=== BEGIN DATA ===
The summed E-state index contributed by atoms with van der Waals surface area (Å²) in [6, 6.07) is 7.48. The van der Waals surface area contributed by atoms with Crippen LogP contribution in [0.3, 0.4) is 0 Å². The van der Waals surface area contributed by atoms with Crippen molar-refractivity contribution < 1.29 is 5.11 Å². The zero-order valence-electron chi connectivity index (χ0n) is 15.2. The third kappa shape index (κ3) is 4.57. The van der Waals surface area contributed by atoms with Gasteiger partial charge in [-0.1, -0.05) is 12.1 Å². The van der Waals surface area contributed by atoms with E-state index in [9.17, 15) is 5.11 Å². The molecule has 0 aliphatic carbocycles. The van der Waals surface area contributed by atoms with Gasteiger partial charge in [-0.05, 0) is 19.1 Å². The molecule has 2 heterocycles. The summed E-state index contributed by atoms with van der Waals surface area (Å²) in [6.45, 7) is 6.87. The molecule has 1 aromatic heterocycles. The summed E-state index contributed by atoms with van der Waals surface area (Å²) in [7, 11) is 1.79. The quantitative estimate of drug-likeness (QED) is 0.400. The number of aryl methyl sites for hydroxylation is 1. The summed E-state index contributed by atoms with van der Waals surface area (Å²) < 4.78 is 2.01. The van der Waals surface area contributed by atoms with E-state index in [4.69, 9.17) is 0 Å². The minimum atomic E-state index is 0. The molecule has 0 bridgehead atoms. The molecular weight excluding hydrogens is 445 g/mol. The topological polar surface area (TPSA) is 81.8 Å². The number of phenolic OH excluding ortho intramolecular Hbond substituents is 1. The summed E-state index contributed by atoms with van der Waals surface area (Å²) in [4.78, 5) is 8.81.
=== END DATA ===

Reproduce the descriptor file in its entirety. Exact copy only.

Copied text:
The summed E-state index contributed by atoms with van der Waals surface area (Å²) in [6, 6.07) is 7.48. The van der Waals surface area contributed by atoms with Crippen LogP contribution in [0.3, 0.4) is 0 Å². The van der Waals surface area contributed by atoms with Crippen molar-refractivity contribution < 1.29 is 5.11 Å². The zero-order valence-electron chi connectivity index (χ0n) is 15.2. The third kappa shape index (κ3) is 4.57. The van der Waals surface area contributed by atoms with Gasteiger partial charge in [-0.1, -0.05) is 12.1 Å². The van der Waals surface area contributed by atoms with E-state index in [9.17, 15) is 5.11 Å². The molecule has 0 aliphatic carbocycles. The van der Waals surface area contributed by atoms with Gasteiger partial charge in [-0.05, 0) is 19.1 Å². The molecule has 2 heterocycles. The summed E-state index contributed by atoms with van der Waals surface area (Å²) in [6.45, 7) is 6.87. The molecule has 1 aromatic heterocycles. The summed E-state index contributed by atoms with van der Waals surface area (Å²) in [7, 11) is 1.79. The quantitative estimate of drug-likeness (QED) is 0.400. The number of aryl methyl sites for hydroxylation is 1. The summed E-state index contributed by atoms with van der Waals surface area (Å²) < 4.78 is 2.01. The van der Waals surface area contributed by atoms with E-state index in [4.69, 9.17) is 0 Å². The minimum atomic E-state index is 0. The molecule has 0 bridgehead atoms. The molecular weight excluding hydrogens is 445 g/mol. The topological polar surface area (TPSA) is 81.8 Å². The number of phenolic OH excluding ortho intramolecular Hbond substituents is 1. The summed E-state index contributed by atoms with van der Waals surface area (Å²) in [4.78, 5) is 8.81.